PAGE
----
The day has finally arrived: you’re going into a deposition room to record your very first official transcript. You haven’t been this nervous since you took your certification exam—and while you passed, you know you made some mistakes that you can’t afford to make now.

You know you have the skills, but your confidence is flagging—and you need both to do your job well. Here are a few ways court reporters can overcome their anxiety as they prepare to record their first depositions:

  • Prepare for the worst. Pack up your briefcase with all of your notes and documents the night before, just in case your alarm doesn’t go off or you’re running late in the morning.
  • Go to bed. The best way to keep your mind in the game is to get a good night’s sleep the night before the deposition. It may take you a while to fall asleep, so plan to be in bed at least an hour earlier than usual.
  • Eat breakfast. Stress can often make people nauseated, encouraging them to skip meals. Unfortunately, this will only lead to a blood sugar crash later. Eat something light and healthy, such as oatmeal, nuts, or fruit.
  • Beware of coffee. If you’re a heavy coffee drinker, limit your caffeine to one cup in the morning. You only need to be awake, not jittery, and it’s easy to drink too much when you’re nervous.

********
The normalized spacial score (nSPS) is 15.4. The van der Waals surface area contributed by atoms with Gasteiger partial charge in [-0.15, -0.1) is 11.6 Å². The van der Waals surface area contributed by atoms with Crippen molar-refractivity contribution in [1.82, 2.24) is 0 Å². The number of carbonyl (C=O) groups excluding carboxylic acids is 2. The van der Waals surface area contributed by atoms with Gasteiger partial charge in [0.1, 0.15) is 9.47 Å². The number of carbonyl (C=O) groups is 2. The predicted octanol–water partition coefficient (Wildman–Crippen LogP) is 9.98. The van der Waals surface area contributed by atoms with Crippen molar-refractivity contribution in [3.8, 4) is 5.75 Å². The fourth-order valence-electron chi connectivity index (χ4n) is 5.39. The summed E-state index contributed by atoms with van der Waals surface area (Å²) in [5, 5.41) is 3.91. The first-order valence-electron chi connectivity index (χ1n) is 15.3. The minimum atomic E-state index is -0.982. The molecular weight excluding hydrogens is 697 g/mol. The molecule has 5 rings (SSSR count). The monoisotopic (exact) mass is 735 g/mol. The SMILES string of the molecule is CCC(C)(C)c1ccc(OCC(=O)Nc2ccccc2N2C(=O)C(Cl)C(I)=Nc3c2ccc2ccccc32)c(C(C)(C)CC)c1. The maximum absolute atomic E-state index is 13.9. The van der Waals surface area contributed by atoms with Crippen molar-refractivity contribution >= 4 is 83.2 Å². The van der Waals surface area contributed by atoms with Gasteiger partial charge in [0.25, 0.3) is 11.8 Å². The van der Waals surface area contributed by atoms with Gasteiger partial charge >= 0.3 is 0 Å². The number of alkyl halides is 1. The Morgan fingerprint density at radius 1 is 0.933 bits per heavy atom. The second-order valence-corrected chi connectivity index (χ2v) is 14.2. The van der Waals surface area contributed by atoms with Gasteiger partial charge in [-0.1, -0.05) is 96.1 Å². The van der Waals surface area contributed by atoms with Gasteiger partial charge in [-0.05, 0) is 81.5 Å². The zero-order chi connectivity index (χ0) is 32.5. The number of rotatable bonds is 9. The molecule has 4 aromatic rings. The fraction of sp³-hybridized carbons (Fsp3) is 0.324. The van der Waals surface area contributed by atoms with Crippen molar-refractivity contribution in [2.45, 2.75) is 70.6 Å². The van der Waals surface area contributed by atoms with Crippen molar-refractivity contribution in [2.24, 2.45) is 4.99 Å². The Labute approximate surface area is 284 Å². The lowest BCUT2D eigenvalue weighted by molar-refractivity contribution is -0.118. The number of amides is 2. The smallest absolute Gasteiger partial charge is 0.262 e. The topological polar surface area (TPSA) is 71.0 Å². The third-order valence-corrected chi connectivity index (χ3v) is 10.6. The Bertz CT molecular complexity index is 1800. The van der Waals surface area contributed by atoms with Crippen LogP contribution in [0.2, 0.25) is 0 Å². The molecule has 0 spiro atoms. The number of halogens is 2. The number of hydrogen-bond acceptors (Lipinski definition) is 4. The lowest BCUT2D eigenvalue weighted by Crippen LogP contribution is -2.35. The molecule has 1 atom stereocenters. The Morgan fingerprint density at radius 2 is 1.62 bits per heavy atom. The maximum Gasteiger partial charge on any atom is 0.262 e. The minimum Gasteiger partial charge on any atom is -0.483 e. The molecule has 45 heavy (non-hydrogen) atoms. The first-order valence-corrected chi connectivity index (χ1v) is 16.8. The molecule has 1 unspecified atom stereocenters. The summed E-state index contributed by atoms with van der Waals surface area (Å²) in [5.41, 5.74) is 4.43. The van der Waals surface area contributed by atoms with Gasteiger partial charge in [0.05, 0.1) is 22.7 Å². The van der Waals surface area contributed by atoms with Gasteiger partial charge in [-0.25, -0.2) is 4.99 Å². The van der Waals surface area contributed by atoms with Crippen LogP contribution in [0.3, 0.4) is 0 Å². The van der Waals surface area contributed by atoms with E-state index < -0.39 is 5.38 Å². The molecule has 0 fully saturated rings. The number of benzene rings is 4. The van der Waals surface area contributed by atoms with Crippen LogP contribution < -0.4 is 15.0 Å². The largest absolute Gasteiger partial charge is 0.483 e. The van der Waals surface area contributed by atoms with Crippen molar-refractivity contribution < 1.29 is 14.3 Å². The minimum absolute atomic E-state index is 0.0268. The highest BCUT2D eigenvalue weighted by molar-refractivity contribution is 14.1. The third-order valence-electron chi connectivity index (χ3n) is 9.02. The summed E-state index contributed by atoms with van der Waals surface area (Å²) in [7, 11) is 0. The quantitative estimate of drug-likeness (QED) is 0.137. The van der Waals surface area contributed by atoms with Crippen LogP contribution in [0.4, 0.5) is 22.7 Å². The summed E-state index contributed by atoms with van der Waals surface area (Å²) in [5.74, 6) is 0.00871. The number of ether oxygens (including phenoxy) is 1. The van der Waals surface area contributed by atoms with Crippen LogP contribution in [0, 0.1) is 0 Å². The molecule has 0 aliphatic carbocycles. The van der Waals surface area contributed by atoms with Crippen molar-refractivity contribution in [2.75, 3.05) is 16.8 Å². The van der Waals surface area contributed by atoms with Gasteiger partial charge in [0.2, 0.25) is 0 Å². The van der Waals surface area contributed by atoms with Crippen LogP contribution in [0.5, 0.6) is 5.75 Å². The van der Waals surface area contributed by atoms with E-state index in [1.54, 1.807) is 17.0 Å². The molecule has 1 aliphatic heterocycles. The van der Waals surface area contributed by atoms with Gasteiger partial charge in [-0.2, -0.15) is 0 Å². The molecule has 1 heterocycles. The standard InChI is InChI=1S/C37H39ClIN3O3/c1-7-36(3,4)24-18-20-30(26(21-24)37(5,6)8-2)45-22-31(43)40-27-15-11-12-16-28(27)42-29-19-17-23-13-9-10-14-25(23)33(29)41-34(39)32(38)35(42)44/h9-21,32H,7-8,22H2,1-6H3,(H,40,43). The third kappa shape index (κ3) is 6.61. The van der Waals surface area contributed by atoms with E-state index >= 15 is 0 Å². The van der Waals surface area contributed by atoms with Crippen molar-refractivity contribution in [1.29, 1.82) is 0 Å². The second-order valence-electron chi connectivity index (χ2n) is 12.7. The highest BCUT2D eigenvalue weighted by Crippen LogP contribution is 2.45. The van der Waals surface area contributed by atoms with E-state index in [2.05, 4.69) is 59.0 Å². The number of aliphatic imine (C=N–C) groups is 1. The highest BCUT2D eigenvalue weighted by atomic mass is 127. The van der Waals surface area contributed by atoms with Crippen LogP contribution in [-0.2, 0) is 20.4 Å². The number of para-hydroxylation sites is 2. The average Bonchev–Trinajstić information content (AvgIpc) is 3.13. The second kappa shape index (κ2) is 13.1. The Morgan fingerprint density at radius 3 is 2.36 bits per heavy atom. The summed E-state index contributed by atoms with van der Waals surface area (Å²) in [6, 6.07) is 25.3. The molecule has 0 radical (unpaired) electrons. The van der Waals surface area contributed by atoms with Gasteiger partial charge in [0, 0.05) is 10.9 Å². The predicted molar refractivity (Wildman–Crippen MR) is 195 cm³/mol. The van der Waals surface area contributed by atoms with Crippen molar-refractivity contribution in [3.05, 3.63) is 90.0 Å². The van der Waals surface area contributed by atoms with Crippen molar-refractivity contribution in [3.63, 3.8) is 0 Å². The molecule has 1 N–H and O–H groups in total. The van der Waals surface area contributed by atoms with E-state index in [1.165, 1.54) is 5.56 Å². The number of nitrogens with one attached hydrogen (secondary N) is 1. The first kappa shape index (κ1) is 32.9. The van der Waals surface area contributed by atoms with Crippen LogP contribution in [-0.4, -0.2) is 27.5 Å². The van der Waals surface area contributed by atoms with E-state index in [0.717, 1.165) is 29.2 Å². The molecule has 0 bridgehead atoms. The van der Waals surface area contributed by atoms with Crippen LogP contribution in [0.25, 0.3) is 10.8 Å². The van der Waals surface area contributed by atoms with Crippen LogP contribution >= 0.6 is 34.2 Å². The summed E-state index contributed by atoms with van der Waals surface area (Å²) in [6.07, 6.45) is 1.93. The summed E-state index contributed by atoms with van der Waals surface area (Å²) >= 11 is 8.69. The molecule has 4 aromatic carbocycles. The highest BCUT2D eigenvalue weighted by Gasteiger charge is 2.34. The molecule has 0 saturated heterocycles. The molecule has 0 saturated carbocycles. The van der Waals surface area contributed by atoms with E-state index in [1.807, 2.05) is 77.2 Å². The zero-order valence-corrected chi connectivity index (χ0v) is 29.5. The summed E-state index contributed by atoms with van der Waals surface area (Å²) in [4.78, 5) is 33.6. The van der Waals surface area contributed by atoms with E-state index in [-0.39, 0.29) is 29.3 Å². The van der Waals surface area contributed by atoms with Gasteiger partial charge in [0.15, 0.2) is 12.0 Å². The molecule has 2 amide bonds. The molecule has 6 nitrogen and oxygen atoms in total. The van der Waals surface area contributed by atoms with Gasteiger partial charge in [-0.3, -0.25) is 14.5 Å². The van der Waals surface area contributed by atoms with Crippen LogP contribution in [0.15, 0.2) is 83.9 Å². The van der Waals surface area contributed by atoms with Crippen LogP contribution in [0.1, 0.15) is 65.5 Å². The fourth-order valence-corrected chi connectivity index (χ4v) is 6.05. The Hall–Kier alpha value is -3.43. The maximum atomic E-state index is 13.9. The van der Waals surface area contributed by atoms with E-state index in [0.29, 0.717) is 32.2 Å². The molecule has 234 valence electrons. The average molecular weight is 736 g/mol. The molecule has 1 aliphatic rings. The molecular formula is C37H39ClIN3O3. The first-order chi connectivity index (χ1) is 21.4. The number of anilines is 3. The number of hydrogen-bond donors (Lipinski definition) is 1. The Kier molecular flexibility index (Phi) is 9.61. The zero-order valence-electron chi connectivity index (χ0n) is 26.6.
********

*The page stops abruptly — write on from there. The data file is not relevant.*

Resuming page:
• Be early. It’s better to be early than on time. If you show up before anyone else has arrived, make sure you confirm that you are in the right place before setting up.
  • Remember Plan B. Instead of worrying “what if” an error occurs, assume that it will—and make a plan for how you will recover. You don’t have the option of melting down or running from the room if you make a mistake, so have a clear vision of your response in your head.

Only Practice Makes Perfect Court Reporters!

Throughout your career, you will face challenges to your court reporting skills. The best way to combat fear is to rely on your competence, gaining experience with each new job. Find ways to fit in daily practice sessions, such as getting up early or going out to a coffee shop after you drop the kids off at school. Remember: all the mistakes you make are just as much a part of your experience as the quality work you provide.

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